A regular oncologist deals with all different types of cancer. The CLL specialist, that's his job. This is what he gave his life into. This is what he does on a daily basis, and he sees many different CLL patients. So with that and then the objective of possibly getting onto a clinical trial you need to be with a specialist, and that's exactly what happened with me.
Well said. It probably saved your life given how sick you were.
When he went into his—Dr. Furman, when he went into the doctor, specialist where he ultimately was in a clinical trial you went in in a walker, right?
Right. I was with a walker for 22 months, and I also had my wheelchair with me. And when the prognosis came down from Dr. Furman and the clinical trial came up I—at first I wasn't really in favor of it, but I guess we'll discuss that further also, and I was told I really had no choice in the matter. So I took it, and it was a long road ahead, but it turned my life around. Turned my life around.
And you have a great boat. You go out on Long Island Sound and all that.
Yes, thank God. It was the—first trial I was on it gave me my life back. And, Andrew, as you know, prior to Dr. Furman I had seen many upscale physicians and especially one who was well renowned, and again by seeing Dr. Furman and having that clinical trial offered to me, you know, was it. I wouldn't be here if it wasn't for that.
Some of it is timing for sure, what's available and where.
So, Michele, you of course also go to a major center, Dana-Farber, and have another renowned specialist Jennifer Brown, but you talk to a lot of patients as well. So what would you say to people about the importance of being a self-advocate wherever you get care?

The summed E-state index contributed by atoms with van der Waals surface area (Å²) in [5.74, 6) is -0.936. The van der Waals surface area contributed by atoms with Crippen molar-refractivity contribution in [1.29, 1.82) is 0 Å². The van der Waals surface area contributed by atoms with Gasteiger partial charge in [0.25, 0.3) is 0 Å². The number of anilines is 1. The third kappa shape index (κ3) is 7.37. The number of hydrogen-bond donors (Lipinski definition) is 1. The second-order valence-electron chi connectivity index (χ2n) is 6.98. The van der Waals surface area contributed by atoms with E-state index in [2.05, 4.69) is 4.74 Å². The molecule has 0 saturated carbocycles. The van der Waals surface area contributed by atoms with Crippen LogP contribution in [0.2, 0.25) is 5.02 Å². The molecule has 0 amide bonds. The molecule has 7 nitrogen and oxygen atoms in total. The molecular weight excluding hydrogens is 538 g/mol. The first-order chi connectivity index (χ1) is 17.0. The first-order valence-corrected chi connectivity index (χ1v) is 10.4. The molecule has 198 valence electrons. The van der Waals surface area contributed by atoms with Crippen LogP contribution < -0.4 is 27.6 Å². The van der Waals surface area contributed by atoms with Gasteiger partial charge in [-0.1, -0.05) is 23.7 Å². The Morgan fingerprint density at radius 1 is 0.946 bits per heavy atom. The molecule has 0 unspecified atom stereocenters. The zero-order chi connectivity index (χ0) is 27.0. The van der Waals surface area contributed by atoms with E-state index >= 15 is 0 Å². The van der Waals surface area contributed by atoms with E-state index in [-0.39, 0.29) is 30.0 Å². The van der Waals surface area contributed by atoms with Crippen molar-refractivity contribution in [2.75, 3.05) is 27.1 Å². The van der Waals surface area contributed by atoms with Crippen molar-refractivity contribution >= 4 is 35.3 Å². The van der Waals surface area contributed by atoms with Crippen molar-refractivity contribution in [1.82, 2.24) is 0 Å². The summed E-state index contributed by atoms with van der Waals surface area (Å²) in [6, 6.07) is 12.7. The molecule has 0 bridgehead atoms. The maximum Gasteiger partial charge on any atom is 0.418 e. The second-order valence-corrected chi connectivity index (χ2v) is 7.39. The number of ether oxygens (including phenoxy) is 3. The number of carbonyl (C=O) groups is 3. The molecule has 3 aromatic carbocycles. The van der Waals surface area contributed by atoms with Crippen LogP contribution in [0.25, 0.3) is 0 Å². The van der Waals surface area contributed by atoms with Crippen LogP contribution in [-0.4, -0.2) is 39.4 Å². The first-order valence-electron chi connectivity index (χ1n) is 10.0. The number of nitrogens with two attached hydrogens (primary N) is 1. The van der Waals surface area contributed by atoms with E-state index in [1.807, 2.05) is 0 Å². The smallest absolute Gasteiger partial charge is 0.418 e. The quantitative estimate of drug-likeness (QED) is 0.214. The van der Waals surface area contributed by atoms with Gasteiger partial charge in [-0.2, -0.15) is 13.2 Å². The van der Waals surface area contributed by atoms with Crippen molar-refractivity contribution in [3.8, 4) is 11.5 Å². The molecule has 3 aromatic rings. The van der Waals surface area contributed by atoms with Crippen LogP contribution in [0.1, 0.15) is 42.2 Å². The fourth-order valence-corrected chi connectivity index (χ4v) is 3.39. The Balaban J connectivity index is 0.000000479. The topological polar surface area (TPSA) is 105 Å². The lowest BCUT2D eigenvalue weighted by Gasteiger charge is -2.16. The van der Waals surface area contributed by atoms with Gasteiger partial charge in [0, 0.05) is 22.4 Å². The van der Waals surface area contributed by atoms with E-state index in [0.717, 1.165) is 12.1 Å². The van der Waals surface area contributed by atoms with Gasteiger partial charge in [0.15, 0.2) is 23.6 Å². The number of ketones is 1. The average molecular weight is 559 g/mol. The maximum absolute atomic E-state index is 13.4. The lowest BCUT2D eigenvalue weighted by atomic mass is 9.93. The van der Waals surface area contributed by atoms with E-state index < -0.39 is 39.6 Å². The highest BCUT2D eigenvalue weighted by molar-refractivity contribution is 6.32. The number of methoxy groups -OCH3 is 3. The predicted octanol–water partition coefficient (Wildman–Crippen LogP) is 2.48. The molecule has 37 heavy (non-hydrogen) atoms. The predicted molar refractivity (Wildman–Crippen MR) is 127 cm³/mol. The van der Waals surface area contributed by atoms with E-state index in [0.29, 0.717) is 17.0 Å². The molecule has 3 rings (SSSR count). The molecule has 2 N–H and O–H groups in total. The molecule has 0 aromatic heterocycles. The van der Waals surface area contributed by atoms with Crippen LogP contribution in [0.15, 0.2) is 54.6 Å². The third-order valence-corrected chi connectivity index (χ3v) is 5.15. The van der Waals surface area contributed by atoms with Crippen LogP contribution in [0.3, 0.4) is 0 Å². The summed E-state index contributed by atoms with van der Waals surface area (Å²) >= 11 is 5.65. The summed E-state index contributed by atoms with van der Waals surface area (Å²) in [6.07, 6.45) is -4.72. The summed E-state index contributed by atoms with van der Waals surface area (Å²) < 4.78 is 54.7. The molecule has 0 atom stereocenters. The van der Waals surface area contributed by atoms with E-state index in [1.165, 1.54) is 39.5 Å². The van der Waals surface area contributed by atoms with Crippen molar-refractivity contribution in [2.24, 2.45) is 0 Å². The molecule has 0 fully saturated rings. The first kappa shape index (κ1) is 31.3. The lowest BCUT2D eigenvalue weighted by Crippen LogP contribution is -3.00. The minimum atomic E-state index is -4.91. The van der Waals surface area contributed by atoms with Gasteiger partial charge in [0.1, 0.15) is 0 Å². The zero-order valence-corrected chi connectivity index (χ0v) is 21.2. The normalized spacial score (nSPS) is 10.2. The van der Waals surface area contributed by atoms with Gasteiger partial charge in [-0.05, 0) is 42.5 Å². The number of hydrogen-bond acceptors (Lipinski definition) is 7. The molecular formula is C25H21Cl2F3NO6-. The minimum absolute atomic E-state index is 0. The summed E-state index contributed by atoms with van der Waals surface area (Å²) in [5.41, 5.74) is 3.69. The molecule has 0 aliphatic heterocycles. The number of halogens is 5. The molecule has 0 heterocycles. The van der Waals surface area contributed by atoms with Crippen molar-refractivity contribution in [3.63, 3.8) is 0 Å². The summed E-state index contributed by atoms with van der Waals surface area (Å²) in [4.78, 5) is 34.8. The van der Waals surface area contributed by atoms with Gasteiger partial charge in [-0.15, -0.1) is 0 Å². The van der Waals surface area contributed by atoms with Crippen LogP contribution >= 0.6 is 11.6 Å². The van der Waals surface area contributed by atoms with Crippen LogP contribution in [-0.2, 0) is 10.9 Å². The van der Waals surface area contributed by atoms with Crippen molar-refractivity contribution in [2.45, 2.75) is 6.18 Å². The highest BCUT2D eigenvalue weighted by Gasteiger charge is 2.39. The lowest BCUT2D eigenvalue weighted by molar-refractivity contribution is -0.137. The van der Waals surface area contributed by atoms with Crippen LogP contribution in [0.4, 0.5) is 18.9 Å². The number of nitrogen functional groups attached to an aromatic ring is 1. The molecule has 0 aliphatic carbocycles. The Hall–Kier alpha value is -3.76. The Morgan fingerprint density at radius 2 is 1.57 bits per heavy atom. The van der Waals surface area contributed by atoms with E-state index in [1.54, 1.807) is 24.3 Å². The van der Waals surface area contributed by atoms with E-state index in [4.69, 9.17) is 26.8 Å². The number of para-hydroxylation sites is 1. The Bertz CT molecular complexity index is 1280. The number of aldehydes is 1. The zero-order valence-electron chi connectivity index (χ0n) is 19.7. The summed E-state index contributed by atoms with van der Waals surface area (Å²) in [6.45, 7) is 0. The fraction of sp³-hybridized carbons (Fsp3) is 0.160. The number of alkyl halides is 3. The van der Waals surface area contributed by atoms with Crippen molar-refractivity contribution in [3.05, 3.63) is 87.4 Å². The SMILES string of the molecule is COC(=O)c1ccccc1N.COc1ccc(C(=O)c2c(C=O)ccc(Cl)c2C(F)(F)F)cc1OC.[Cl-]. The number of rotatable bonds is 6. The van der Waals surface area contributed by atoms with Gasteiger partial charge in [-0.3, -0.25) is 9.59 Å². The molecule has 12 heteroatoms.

If I hadn't been a self-advocate, and as Bob was just saying, if he hadn't been, we would not have ended up with potentially the best treatment that is out there at the time. So one of the things by being, by advocating for ourselves, we were able to find out some of the options that are out there. When I was first diagnosed even in 2012 there wasn't that much on the internet that was all that credible. That's how I found you, Andrew, and Patient Power. You were just about one of the only few at the time that had anything that was truly credible and backed up by the medical community, the leaders in the community. So that helped guide me what to do.
I was from Boston to begin with, so I knew of Dana-Farber. If it wasn't for Dana-Farber I would have gone somewhere else though if I wasn't familiar with it. It is so important to get a specialist and one of the leaders in CLL for us because that's helps us, at least for me, helps me have more confidence in what my oncologist is doing for me.
In Florida it was a general oncology/hematology department, and I just did not have confidence in the care and the way the diagnosis was even given or in the doctor. I knew it wasn't going to work in a partnership. I would not have had confidence had he suggested any treatment.
So I think it's important for patients to also not only research what they have in the options, but to have confidence in, as Dr. Wierda was saying, the partnership with the doctor. From the other side, from the patient's side, you need to have confidence in that partnership.